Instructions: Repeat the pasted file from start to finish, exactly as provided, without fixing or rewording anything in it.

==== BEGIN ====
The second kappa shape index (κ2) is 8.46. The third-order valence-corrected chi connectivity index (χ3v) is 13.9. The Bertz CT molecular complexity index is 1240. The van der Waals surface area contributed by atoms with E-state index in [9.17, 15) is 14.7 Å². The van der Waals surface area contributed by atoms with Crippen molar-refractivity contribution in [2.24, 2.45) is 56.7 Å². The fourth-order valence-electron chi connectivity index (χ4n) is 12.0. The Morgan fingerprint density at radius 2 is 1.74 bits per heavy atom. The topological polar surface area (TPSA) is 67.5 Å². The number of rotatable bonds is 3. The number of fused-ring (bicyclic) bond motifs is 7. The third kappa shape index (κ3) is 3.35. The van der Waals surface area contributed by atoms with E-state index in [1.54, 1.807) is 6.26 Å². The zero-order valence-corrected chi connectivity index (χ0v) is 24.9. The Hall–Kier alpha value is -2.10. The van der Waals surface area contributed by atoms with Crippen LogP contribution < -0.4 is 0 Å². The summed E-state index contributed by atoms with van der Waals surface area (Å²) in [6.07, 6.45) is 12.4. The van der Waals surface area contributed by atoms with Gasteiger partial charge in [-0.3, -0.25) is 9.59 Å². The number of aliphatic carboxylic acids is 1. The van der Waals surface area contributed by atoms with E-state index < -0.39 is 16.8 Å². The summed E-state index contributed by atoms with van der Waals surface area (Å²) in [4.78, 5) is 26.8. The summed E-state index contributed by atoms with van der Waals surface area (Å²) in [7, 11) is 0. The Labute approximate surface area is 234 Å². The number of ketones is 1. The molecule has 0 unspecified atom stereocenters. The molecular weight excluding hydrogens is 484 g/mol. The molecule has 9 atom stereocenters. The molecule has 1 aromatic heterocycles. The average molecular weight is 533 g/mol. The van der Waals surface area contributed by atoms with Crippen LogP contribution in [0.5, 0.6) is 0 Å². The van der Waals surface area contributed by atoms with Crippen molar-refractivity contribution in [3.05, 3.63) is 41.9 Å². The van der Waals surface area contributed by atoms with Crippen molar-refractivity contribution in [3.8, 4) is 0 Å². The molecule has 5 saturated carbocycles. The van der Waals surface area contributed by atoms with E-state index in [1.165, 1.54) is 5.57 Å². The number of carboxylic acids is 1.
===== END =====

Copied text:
The second kappa shape index (κ2) is 8.46. The third-order valence-corrected chi connectivity index (χ3v) is 13.9. The Bertz CT molecular complexity index is 1240. The van der Waals surface area contributed by atoms with E-state index in [9.17, 15) is 14.7 Å². The van der Waals surface area contributed by atoms with Crippen molar-refractivity contribution in [2.24, 2.45) is 56.7 Å². The fourth-order valence-electron chi connectivity index (χ4n) is 12.0. The Morgan fingerprint density at radius 2 is 1.74 bits per heavy atom. The topological polar surface area (TPSA) is 67.5 Å². The number of rotatable bonds is 3. The number of fused-ring (bicyclic) bond motifs is 7. The third kappa shape index (κ3) is 3.35. The van der Waals surface area contributed by atoms with E-state index in [1.54, 1.807) is 6.26 Å². The zero-order valence-corrected chi connectivity index (χ0v) is 24.9. The Hall–Kier alpha value is -2.10. The van der Waals surface area contributed by atoms with Crippen LogP contribution < -0.4 is 0 Å². The summed E-state index contributed by atoms with van der Waals surface area (Å²) in [6.07, 6.45) is 12.4. The van der Waals surface area contributed by atoms with Gasteiger partial charge in [-0.3, -0.25) is 9.59 Å². The number of aliphatic carboxylic acids is 1. The van der Waals surface area contributed by atoms with E-state index < -0.39 is 16.8 Å². The summed E-state index contributed by atoms with van der Waals surface area (Å²) in [4.78, 5) is 26.8. The summed E-state index contributed by atoms with van der Waals surface area (Å²) in [7, 11) is 0. The Labute approximate surface area is 234 Å². The number of ketones is 1. The molecule has 0 unspecified atom stereocenters. The molecular weight excluding hydrogens is 484 g/mol. The molecule has 9 atom stereocenters. The molecule has 1 aromatic heterocycles. The average molecular weight is 533 g/mol. The van der Waals surface area contributed by atoms with Crippen LogP contribution in [0.5, 0.6) is 0 Å². The van der Waals surface area contributed by atoms with Crippen molar-refractivity contribution in [3.05, 3.63) is 41.9 Å². The van der Waals surface area contributed by atoms with Crippen molar-refractivity contribution in [3.8, 4) is 0 Å². The molecule has 5 saturated carbocycles. The van der Waals surface area contributed by atoms with E-state index in [1.165, 1.54) is 5.57 Å². The number of carboxylic acids is 1.